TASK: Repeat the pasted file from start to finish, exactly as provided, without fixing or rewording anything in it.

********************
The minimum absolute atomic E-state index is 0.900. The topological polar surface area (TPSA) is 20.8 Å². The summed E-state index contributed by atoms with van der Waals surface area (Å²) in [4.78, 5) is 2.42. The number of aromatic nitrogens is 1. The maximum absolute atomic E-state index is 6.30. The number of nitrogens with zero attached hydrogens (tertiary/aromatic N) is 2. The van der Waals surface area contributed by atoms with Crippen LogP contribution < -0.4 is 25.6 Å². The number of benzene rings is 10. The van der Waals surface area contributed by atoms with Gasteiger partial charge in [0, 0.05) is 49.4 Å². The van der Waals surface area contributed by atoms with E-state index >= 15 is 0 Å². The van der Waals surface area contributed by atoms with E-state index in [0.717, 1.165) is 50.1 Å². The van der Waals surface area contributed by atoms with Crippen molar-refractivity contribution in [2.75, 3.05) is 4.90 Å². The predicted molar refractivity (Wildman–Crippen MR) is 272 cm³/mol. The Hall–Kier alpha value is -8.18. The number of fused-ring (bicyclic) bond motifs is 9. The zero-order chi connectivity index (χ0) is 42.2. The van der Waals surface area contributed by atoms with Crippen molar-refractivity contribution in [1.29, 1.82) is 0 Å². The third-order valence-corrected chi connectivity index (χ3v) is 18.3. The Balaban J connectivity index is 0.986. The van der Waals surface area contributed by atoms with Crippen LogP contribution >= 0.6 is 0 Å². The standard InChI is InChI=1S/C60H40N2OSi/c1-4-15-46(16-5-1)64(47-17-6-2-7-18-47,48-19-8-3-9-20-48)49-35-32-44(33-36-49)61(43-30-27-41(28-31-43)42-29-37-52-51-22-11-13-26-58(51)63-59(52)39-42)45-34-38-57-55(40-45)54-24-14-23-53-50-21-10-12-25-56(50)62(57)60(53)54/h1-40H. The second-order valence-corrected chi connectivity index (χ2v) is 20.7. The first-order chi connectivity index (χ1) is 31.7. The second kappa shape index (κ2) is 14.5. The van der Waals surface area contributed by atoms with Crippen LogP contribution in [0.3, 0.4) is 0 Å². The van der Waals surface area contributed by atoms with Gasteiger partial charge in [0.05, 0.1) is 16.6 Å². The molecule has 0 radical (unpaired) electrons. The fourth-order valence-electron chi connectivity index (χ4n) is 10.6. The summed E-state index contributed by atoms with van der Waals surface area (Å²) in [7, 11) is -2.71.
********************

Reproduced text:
The minimum absolute atomic E-state index is 0.900. The topological polar surface area (TPSA) is 20.8 Å². The summed E-state index contributed by atoms with van der Waals surface area (Å²) in [4.78, 5) is 2.42. The number of aromatic nitrogens is 1. The maximum absolute atomic E-state index is 6.30. The number of nitrogens with zero attached hydrogens (tertiary/aromatic N) is 2. The van der Waals surface area contributed by atoms with Crippen LogP contribution < -0.4 is 25.6 Å². The number of benzene rings is 10. The van der Waals surface area contributed by atoms with Gasteiger partial charge in [0, 0.05) is 49.4 Å². The van der Waals surface area contributed by atoms with E-state index >= 15 is 0 Å². The van der Waals surface area contributed by atoms with E-state index in [0.717, 1.165) is 50.1 Å². The van der Waals surface area contributed by atoms with Crippen molar-refractivity contribution in [2.75, 3.05) is 4.90 Å². The predicted molar refractivity (Wildman–Crippen MR) is 272 cm³/mol. The Hall–Kier alpha value is -8.18. The number of fused-ring (bicyclic) bond motifs is 9. The zero-order chi connectivity index (χ0) is 42.2. The van der Waals surface area contributed by atoms with Crippen molar-refractivity contribution in [1.29, 1.82) is 0 Å². The third-order valence-corrected chi connectivity index (χ3v) is 18.3. The Balaban J connectivity index is 0.986. The van der Waals surface area contributed by atoms with Crippen LogP contribution >= 0.6 is 0 Å². The standard InChI is InChI=1S/C60H40N2OSi/c1-4-15-46(16-5-1)64(47-17-6-2-7-18-47,48-19-8-3-9-20-48)49-35-32-44(33-36-49)61(43-30-27-41(28-31-43)42-29-37-52-51-22-11-13-26-58(51)63-59(52)39-42)45-34-38-57-55(40-45)54-24-14-23-53-50-21-10-12-25-56(50)62(57)60(53)54/h1-40H. The second-order valence-corrected chi connectivity index (χ2v) is 20.7. The first-order chi connectivity index (χ1) is 31.7. The second kappa shape index (κ2) is 14.5. The van der Waals surface area contributed by atoms with Crippen LogP contribution in [0.3, 0.4) is 0 Å². The van der Waals surface area contributed by atoms with Gasteiger partial charge in [0.05, 0.1) is 16.6 Å². The molecule has 0 radical (unpaired) electrons. The fourth-order valence-electron chi connectivity index (χ4n) is 10.6. The summed E-state index contributed by atoms with van der Waals surface area (Å²) in [7, 11) is -2.71.